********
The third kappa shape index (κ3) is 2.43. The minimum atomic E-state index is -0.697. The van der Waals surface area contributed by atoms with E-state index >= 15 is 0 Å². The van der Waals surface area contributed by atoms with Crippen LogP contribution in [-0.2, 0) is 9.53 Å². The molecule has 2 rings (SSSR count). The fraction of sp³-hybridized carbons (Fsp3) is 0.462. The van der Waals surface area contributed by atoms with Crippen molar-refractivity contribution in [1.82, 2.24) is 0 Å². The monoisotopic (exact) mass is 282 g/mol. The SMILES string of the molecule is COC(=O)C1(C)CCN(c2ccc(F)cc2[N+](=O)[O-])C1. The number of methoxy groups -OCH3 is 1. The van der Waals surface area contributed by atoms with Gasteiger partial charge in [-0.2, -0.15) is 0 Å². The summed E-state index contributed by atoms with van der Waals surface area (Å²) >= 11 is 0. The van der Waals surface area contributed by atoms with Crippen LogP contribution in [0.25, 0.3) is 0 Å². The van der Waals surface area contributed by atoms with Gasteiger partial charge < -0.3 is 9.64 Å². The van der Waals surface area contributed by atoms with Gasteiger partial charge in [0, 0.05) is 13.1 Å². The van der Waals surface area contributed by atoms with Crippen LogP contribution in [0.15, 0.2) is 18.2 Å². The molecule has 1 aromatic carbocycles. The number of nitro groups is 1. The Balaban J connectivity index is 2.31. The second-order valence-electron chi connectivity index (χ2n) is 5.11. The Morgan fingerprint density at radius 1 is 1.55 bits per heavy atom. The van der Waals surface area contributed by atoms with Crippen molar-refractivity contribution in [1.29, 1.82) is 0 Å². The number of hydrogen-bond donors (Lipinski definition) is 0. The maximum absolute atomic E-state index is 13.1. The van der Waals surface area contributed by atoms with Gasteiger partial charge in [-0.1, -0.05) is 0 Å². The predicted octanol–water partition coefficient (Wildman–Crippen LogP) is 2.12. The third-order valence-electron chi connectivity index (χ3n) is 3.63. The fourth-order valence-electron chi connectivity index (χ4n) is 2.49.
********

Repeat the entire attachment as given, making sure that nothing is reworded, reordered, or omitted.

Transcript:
The third kappa shape index (κ3) is 2.43. The minimum atomic E-state index is -0.697. The van der Waals surface area contributed by atoms with E-state index >= 15 is 0 Å². The van der Waals surface area contributed by atoms with Crippen LogP contribution in [-0.2, 0) is 9.53 Å². The molecule has 2 rings (SSSR count). The fraction of sp³-hybridized carbons (Fsp3) is 0.462. The van der Waals surface area contributed by atoms with Crippen molar-refractivity contribution in [1.82, 2.24) is 0 Å². The monoisotopic (exact) mass is 282 g/mol. The SMILES string of the molecule is COC(=O)C1(C)CCN(c2ccc(F)cc2[N+](=O)[O-])C1. The number of methoxy groups -OCH3 is 1. The van der Waals surface area contributed by atoms with Gasteiger partial charge in [-0.2, -0.15) is 0 Å². The summed E-state index contributed by atoms with van der Waals surface area (Å²) >= 11 is 0. The van der Waals surface area contributed by atoms with Crippen LogP contribution in [0.25, 0.3) is 0 Å². The van der Waals surface area contributed by atoms with Gasteiger partial charge < -0.3 is 9.64 Å². The van der Waals surface area contributed by atoms with Gasteiger partial charge in [0, 0.05) is 13.1 Å². The van der Waals surface area contributed by atoms with Crippen LogP contribution in [0.15, 0.2) is 18.2 Å². The molecule has 1 aromatic carbocycles. The number of nitro groups is 1. The Balaban J connectivity index is 2.31. The second-order valence-electron chi connectivity index (χ2n) is 5.11. The Morgan fingerprint density at radius 1 is 1.55 bits per heavy atom. The van der Waals surface area contributed by atoms with Crippen molar-refractivity contribution in [1.29, 1.82) is 0 Å². The number of hydrogen-bond donors (Lipinski definition) is 0. The maximum absolute atomic E-state index is 13.1. The van der Waals surface area contributed by atoms with Gasteiger partial charge in [-0.1, -0.05) is 0 Å². The predicted octanol–water partition coefficient (Wildman–Crippen LogP) is 2.12. The third-order valence-electron chi connectivity index (χ3n) is 3.63. The fourth-order valence-electron chi connectivity index (χ4n) is 2.49.